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J Exp Bot. 2012 May;63(9):3339-51. doi: 10.1093/jxb/err334. Epub 2012 Jan 5.

Diel patterns of leaf and root growth: endogenous rhythmicity or environmental response?

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Forschungszentrum Jülich, IBG-2: Plant Sciences, Wilhelm-Johnen-Strasse, Jülich, Germany.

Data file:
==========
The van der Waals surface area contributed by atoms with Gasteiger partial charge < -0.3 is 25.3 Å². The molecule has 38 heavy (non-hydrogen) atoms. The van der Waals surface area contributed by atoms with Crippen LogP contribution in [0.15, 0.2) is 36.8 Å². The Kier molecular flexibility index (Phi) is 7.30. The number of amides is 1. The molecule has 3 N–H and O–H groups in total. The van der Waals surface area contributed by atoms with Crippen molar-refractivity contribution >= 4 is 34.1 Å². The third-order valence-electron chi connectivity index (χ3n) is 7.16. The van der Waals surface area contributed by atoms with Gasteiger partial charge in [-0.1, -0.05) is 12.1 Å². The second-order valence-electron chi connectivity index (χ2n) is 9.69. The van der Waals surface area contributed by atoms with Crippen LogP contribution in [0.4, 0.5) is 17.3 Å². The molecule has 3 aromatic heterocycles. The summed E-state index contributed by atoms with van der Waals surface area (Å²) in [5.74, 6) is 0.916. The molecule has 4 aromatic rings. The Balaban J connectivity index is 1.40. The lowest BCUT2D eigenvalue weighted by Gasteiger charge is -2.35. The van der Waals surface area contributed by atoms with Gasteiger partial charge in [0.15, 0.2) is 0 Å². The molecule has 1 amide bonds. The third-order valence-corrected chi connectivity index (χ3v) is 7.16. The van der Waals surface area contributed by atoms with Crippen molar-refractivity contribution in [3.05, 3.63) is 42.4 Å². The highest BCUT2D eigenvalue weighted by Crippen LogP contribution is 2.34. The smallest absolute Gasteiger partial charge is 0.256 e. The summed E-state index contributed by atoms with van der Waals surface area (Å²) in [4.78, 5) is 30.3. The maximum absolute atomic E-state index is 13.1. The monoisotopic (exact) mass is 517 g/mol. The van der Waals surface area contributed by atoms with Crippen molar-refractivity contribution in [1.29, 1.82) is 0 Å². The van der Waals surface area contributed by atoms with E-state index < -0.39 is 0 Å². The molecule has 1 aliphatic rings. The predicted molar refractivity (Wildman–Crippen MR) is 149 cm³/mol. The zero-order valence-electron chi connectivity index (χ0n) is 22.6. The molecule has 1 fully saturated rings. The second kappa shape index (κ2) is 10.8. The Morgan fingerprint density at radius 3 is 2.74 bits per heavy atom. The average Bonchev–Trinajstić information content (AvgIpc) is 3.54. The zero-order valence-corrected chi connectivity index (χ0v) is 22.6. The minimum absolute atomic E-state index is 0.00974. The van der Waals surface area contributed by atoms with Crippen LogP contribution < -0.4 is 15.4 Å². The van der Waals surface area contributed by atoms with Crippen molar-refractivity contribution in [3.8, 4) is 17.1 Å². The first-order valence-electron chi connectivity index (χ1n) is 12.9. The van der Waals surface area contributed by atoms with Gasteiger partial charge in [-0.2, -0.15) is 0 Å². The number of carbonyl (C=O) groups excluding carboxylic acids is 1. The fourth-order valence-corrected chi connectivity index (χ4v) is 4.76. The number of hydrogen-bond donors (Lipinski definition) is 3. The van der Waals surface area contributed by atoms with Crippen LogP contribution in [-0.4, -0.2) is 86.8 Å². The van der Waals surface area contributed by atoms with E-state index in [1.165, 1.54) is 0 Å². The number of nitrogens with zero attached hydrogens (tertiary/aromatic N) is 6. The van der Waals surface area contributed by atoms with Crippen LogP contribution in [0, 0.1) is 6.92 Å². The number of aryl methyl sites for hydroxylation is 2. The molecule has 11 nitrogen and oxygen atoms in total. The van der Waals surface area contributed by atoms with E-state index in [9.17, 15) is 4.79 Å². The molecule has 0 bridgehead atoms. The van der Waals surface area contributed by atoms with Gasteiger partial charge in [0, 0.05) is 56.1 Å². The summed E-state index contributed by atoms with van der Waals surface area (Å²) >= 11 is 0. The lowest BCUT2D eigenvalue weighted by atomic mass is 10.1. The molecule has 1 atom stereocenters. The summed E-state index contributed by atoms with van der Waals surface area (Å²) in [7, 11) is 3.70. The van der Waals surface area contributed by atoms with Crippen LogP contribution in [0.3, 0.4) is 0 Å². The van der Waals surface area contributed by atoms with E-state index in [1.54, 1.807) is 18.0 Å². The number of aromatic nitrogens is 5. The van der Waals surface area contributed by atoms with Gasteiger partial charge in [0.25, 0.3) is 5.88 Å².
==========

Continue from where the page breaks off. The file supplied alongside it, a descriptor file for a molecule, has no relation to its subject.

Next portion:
Plants are sessile organisms forced to adjust to their surrounding environment. In a single plant the photoautotrophic shoot is exposed to pronounced environmental variations recurring in a day-night 24 h (diel) cycle, whereas the heterotrophic root grows in a temporally less fluctuating environment. The contrasting habitats of shoots and roots are reflected in different diel growth patterns and their responsiveness to environmental stimuli. Differences between diel leaf growth patterns of mono- and dicotyledonous plants correspond to their different organization and placement of growth zones. In monocots, heterotrophic growth zones are organized linearly and protected from the environment by sheaths of older leaves. In contrast, photosynthetically active growth zones of dicot leaves are exposed directly to the environment and show characteristic, species-specific diel growth patterns. It is hypothesized that the different exposure to environmental constraints and simultaneously the sink/source status of the growing organs may have induced distinct endogenous control of diel growth patterns in roots and leaves of monocot and dicot plants. Confronted by strong temporal fluctuations in environment, the circadian clock may facilitate robust intrinsic control of leaf growth in dicot plants.

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